Friday, October 28, 2016

Boyle Heights anti-gentrification activists take aim at Self-Help Graphics


BOYLE HEIGHTS — The L.A. Weekly takes a look at the anti-gentrification activists who want to force the new galleries that have recently opened in the neighborhood to shut down and move out of Boyle Heights. But one of the targets of the Boyle Heights Alliance Against Artwashing and Displacement, or BHAAAD, is not a new or  private gallery; it’s Self Help Graphics & Art, a nonprofit that has championed and nurtured Chicano and Eastside artists for decades.

In 2011, Self Help moved from its long-time home in East Los Angeles to a new space on East First Street in Boyle Heights. Members of BHAAAD have taken Self Help to task for being cozy with developers seeking to rebuild the mammoth Wyvernwood Apartments complex, home to many working class Latino residents, into a new residential development. The activists were also angry over Self Help’s involvement with a mobile opera that held a performance in  Boyle Heights.

Maga Miranda with BHAAD told the Weekly:

“[Self Help Graphics has] been playing this role of gatekeeper for artists,” Miranda says. “We’re saying that they need to make a bigger effort to amplify the voices of the people that are gonna be most affected by this, and that doesn’t happen to be artists in this situation. It happens to be people who can’t afford to live here anymore.”

But Chicano cartoonist Lalo Alcaraz, commenting on Facebook, came to Self Help’s defense:

“I‘m all against gentrification. (See my work if you don’t believe it.) I’m with you too. Mostly. I have to say, attacking Self Help Graphics, or ANY artists that have contributed to making Boyle Heights or East Los a GLOBAL arts mecca is just plain WRONG.”

Self Help has been trying to address the issue itself. Earlier this month, the organization hosted a meeting,  Artist Dialogue About Arts& Gentrification, “to put together a set of guidelines and agreements to mitigate any and all potential threats of displacement.” But at one point, according to L.A. Times journalist Steve Saldiar on Twitter, anti-gentrification activists took over the stage of the event as they asked for the galleries to leave.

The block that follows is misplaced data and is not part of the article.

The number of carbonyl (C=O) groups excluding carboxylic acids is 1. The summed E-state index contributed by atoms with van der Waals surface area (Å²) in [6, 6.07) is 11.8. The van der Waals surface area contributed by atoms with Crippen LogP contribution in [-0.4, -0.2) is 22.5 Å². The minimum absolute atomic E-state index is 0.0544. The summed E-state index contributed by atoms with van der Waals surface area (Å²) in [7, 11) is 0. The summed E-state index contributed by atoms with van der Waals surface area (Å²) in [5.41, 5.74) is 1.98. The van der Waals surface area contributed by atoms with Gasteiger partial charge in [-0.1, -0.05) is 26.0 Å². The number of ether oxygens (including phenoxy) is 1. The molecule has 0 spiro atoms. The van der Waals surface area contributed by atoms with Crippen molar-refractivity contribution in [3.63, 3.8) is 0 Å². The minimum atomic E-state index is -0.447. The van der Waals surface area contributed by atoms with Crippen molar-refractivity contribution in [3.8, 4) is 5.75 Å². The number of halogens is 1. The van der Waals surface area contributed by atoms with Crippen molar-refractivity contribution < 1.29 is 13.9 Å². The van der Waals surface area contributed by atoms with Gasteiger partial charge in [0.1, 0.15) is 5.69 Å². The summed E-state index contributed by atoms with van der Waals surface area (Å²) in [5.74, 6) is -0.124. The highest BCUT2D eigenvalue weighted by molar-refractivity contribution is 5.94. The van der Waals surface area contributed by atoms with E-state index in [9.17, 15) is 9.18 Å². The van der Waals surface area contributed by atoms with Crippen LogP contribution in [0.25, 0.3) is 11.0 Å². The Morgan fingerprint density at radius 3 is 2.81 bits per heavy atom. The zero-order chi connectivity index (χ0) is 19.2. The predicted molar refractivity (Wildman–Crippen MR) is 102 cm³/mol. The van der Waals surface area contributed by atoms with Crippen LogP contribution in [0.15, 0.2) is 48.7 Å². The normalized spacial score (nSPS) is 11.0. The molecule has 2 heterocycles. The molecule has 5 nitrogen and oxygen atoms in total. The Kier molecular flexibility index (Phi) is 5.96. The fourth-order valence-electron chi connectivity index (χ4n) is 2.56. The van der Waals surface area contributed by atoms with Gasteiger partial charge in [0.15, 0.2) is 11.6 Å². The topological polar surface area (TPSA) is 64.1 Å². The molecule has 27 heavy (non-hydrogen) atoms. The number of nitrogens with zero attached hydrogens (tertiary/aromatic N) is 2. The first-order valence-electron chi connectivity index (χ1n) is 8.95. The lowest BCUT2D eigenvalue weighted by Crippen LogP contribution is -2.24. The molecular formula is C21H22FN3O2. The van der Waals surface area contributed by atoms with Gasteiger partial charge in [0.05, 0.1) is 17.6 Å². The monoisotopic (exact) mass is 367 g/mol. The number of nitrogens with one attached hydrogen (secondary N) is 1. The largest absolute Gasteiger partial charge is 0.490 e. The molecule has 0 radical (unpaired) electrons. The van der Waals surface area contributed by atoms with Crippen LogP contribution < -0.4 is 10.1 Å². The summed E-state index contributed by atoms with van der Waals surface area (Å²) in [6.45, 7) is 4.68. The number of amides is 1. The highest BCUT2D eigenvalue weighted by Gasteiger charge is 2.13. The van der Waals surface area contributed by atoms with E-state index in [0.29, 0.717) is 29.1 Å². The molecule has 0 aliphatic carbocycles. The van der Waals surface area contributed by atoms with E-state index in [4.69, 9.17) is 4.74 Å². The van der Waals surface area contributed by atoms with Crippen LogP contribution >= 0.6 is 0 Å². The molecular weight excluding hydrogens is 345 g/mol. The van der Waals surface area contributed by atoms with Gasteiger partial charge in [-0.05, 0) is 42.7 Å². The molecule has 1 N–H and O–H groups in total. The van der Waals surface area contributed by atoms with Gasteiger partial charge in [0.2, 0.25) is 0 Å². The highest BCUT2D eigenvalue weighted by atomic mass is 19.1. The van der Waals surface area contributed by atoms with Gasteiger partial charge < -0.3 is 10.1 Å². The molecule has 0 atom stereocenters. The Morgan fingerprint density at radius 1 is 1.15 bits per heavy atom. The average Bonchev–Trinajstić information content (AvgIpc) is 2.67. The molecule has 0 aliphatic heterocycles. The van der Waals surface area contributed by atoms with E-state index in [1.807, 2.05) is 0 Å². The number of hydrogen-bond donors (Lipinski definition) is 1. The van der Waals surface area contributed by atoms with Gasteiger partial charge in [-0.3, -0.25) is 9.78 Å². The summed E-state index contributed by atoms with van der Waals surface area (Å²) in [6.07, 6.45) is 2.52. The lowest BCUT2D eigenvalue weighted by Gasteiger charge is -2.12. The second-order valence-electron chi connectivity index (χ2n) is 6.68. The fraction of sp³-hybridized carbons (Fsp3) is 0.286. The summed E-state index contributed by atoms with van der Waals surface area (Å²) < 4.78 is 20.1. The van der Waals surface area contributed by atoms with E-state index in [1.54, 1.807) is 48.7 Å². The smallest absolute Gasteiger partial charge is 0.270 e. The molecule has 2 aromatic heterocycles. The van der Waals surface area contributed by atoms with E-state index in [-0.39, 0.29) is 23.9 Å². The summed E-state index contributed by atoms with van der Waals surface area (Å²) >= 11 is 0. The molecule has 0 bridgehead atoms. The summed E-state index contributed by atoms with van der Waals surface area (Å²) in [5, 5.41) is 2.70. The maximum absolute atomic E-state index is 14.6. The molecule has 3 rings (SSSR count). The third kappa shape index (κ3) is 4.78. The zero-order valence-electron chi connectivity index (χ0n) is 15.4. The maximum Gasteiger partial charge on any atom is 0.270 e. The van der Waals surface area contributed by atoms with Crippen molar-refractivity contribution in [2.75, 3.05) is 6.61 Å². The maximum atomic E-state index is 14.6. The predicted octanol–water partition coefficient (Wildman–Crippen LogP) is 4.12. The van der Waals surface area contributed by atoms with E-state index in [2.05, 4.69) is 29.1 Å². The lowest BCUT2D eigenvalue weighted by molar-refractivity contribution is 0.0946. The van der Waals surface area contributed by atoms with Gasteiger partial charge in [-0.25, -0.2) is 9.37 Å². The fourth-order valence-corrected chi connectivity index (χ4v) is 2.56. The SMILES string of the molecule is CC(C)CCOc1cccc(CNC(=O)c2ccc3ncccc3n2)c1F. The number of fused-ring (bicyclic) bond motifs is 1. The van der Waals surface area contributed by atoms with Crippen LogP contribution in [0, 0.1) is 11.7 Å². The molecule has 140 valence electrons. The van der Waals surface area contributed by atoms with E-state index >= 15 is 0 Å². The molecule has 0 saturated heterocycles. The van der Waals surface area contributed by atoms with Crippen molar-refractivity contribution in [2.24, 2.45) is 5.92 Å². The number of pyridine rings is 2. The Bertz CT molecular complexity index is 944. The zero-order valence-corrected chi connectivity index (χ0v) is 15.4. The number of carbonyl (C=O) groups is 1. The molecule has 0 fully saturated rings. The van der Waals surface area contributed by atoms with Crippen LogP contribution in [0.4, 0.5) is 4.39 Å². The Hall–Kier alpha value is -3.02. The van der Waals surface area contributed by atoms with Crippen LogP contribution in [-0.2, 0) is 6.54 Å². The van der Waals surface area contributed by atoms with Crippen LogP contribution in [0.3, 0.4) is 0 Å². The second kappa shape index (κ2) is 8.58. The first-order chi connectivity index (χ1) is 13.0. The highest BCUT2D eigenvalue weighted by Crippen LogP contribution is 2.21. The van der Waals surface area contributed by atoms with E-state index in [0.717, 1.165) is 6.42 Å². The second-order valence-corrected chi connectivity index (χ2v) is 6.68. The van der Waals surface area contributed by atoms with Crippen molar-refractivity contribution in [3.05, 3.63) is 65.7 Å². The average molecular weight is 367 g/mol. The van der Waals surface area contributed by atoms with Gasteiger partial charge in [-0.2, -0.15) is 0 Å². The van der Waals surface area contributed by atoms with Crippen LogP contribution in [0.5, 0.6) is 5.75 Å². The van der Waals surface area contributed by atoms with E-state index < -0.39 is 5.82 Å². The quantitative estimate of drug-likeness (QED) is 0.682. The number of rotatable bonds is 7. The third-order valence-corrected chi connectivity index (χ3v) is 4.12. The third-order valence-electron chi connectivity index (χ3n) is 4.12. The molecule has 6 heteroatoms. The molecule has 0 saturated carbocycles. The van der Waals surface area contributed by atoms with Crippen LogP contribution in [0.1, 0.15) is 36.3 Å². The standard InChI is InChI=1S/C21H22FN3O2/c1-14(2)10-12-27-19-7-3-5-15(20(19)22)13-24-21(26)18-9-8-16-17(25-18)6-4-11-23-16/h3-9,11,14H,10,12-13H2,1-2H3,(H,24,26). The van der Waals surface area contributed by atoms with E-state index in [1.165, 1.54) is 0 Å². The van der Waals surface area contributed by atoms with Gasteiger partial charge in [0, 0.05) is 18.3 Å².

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  1. Maybe they should make colorful embroidered caps that say “Make Boyle Heights BHAAD Again” on them! Good lord, we are going back in time.

  2. Wow, these silly BHAAAD kids should really take a moment to learn about the history of their neighborhood. Self Help Graphics has been an important part of the community for over 45 years.

  3. Hmmmmm I’m confused. So BHAAAD is saying that they want to enforce that caucasion-looking people are not welcome in Boyle Heights? Not to eat there? Not to shop there? Or just not to buy homes there? BHAAAD should go to the sellers of the homes and tell them to not sell to any white-looking people (which is illegal but could be done secretly, I suppose). They need to go to the businesses and tell them to refuse service to caucasion-looking people. Aren’t the sellers are the ones “betraying” the so-called Latino Community if you go by BHAAAD standards?

  4. How are these anti gentrification folks any different from Trump or Brexit? Xenophobic, racist, classist. Shameful.

    • Not different than trumps wall or any other xenophobia. The sad part is gentrification isn’t the issue causing displacement, unless you truly think it’s legal to deny entry to a certain class. The issue driving high rent and home prices resulting in displacement and homelessness in some cases is not building enough new homes. You can’t affect demand by keeping supply constant.